More NYC

Continuing where I left off with the last post, here are some more photos from my trip to New York City. Okay, it’s not exactly picking up where I left off. I’m missing a day of photos, they’re on a card I seem to have left at work. So I’ll have to go back a day in time on the next post.

These photos are from Friday, my last full day in the city. I spent the afternoon shopping with Matt and Krishna. Before heading out, I took some shots on the corner of 78th and 2nd Ave, where Krishna lives.

78th St, facing 2nd Ave.
Looking north up 2nd Ave.
I didn't eat here, but the metallic tiling is cool.

We took the subway downtown, and exited at the Municipal Building.

Looking up constantly hurts your neck.
Massive arch is massive!

There is also an old, above-ground subway station there.

Tiles tiles tiles tiles TILES
I wonder who gets to clean the grout and replace any missing tiles?

Shopping was uneventful, we strolled up Broadway and hit likely places to find what we were looking for. One thing I noticed: every block has a set of the same stores. H&M, OMG and Essential Clothing are repeated over and over. I guess for the lazy people who can’t be bothered to walk a block or two from where they happen to fall out of their cab?

Sidenote: I walked a whole lot in NYC. More than I’ve walked during several years of living in a 5 block town in Alaska, for sure. By Friday, I had developed a very large and painful blister on my right foot. I kept draining it, but Wednesday and Thursday it felt like a large marble under the ball of my foot. By Friday, it was like a large marble with spikes in it.

After we shopped ourselves out, Matt and Krishna went back to the apartment, and I headed for the Rockefeller Center. I wanted to get some shots of the city at night. I waited in line to buy a ticket for “The Top of the Rock” for about 45 minutes. Leaving the ticket counter, I happened right into an open elevator. I thought “that wasn’t so bad!” Then the elevator stopped after ascending one floor. The Center employee waiting for us said “Everyone please step out and follow the walkway to your left.” Clearly we were not at the Top of the Rock as everyone in the elevator expected we would be at the end of this ride, so these instructions were met with either stunned silence or a more audible “Buhhh…wha?” from the bolder passengers. No one moved. After a good 5 seconds, I realized the employee was not going to repeat herself, and I was apparently the only passenger still in command of both my mind and body, so I said “Let’s go” and stepped out of the elevator.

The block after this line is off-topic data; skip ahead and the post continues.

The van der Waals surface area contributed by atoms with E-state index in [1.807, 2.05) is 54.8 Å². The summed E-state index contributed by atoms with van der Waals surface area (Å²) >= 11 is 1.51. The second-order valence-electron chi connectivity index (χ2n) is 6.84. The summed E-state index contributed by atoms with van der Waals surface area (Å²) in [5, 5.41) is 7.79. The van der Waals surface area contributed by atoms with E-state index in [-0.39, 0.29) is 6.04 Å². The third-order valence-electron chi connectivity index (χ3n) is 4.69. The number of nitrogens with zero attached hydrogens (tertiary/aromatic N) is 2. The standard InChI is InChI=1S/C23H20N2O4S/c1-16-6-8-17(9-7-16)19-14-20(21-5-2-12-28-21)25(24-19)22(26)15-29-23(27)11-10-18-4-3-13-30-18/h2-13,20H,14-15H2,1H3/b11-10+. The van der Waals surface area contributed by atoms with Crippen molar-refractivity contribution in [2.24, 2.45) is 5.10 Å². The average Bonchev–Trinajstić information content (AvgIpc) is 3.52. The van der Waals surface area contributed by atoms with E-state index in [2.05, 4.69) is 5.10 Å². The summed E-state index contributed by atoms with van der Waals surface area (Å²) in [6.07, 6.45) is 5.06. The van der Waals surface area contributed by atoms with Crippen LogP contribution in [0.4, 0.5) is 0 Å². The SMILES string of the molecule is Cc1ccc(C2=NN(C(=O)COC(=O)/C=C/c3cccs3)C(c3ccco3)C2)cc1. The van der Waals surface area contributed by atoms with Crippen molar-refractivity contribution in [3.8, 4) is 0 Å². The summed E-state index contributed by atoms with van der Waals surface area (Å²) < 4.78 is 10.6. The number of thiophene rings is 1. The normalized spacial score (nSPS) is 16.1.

Of course, with the spiked marble blister on my foot, it was more of a lurch than a bold stride, as at this point in the day I was limping like a wounded giraffe.

We made our way around what I’m sure is a delightful interpretive installation on the history of the Rockefellers and their Center, but I ignored all that shit. I just wanted to get to the top of the damn building before my foot fell off.

At the end of the installation, we found not one but three lines on tiered platforms, in front of three giant screens. We were herded into the third line, closest to the front of the little theatre. The screens cheerfully informed us that Line 3 had 12 minutes to go, and wouldn’t you know, there were three 4 minute videos about Rockefeller and the Center to keep us company. I don’t remember anything from the videos, I was too busy trying to keep the Korean tourist group from pushing around me to the front of the line.

After our 12 minutes were up, we were instructed to go around the corner and…wait for it….GET IN ANOTHER LINE. This one put us on our final elevator, though, so my journey was coming to an end. Once on the elevator, all the lights went out and we found ourselves staring straight up through the clear ceiling into the elevator shaft while little LED lights denoted every passing floor.

Once at the top, I still had to go up an escalator then another set of stairs before I could get around the giant plexiglass barriers that surround the edges of the building.

I arrived just in time for sunset. It had been unseasonably warm all week, culminating in temperatures in the upper 80’s that Friday. The humidity was visible as a fog around the city. The following photos use a technique called High Dynamic Range (HDR) to capture what I saw better than a standard photo could.

So many buildings, so many people.
The Empire State Building dominates the skyline.

I waited around for twilight to fade so I could capture the city lights. But that’s another post for another time.